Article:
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The old station building, which is now the rear entrance
|Local authority||Borough of Colchester|
|Managed by||Greater Anglia|
|Number of platforms||6|
|Live arrivals/departures, station information and onward connections|
from National Rail Enquiries
|Annual rail passenger usage*|
|– Interchange||0.462 million|
|– Interchange||0.508 million|
|– Interchange||0.526 million|
|– Interchange||0.538 million|
|– Interchange||0.602 million|
|Original company||Eastern Counties Railway|
|Pre-grouping||Great Eastern Railway|
|Post-grouping||London and North Eastern Railway|
|29 March 1843||Opened|
|National Rail – UK railway stations|
|* Annual estimated passenger usage based on sales of tickets in stated financial year(s) which end or originate at Colchester from Office of Rail and Road statistics. Methodology may vary year on year.|
Colchester railway station (also known as Colchester North) is on the Great Eastern Main Line (GEML) in the East of England, and is the primary station serving the town of Colchester, Essex. Its three-letter station code is COL. It is 51 miles 52 chains (83.1 km) down the line from London Liverpool Street and on the GEML is situated between Marks Tey to the west and Manningtree to the east. Colchester is also the location of a major junction where the GEML links to the Sunshine Coast Line, which runs south to Clacton-on-Sea and, via a short branch, to Walton-on-the-Naze; services to and from Colchester Town also join the GEML at the Colchester junction. The junction is grade-separated so trains branching to and from Colchester Town or the Sunshine Coast Line do not cross the main line.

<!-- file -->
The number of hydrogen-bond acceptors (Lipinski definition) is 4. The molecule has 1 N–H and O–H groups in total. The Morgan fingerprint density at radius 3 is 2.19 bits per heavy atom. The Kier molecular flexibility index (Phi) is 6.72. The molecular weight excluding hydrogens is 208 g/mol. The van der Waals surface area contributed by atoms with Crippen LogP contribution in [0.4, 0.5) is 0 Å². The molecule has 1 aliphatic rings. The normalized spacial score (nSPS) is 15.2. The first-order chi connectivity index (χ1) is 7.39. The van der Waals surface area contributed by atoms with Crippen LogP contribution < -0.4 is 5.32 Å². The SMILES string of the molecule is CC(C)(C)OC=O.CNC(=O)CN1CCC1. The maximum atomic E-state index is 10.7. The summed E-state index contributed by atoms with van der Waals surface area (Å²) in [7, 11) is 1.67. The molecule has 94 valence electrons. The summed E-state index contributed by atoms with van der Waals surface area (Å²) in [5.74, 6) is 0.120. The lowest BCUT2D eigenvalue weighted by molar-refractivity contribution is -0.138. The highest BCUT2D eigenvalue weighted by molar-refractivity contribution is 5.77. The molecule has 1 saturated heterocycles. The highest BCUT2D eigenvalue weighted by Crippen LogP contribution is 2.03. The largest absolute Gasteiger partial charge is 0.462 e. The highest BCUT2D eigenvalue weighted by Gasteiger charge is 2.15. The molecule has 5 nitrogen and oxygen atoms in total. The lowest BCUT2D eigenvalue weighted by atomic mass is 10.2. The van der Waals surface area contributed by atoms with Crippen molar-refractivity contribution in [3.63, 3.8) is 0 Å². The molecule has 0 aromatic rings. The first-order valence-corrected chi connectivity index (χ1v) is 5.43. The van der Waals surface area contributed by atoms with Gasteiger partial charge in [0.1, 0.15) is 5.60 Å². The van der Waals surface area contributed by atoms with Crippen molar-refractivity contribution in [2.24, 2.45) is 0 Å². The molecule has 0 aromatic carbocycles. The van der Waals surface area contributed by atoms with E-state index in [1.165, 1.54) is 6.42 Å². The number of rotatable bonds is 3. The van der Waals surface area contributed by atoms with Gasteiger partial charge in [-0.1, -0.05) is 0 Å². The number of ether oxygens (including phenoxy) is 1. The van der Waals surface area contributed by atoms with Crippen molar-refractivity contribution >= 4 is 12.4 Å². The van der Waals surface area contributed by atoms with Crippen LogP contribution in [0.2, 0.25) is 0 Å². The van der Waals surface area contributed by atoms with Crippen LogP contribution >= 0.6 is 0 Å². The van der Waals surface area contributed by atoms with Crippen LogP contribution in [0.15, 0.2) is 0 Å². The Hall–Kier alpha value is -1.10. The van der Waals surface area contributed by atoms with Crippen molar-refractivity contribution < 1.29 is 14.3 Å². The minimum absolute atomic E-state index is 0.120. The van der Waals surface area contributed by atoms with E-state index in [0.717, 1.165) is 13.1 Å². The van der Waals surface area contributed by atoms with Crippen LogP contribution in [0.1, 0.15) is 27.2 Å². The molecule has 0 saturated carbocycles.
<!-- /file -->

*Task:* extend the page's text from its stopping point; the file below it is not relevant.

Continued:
The station was opened on 29 March 1843 by the Eastern Counties Railway (ECR) and was named simply as Colchester. Locally, however, it is also known as Colchester North to distinguish it from Colchester Town station. Buses also use this unofficial name. Colchester station is not particularly conveniently sited for the town, but buses connect to the town centre. Colchester Town station is closer to the town centre (hence its name).
The ECR had planned to build a line from London to Norwich using a very similar route to that on which the Great Eastern Main Line operates today, but funding became a problem and apart from surveying a section onwards to Ardleigh, they were forced to abandon any further line construction.
It was three years later when the onward link to Ipswich was eventually opened by the Eastern Union Railway following intervention by business interests in Ipswich, the town having felt isolated by development of the railway to Norwich via Cambridge by the ECR.
As passenger numbers passing through the station increased, particularly with growth on the Sunshine Coast Line, the layout of the station became inadequate. This problem was heightened on summer weekends when large numbers of holiday trains destined for Clacton-on-Sea were added to the schedules. The station had also been built on a relatively sharp curve.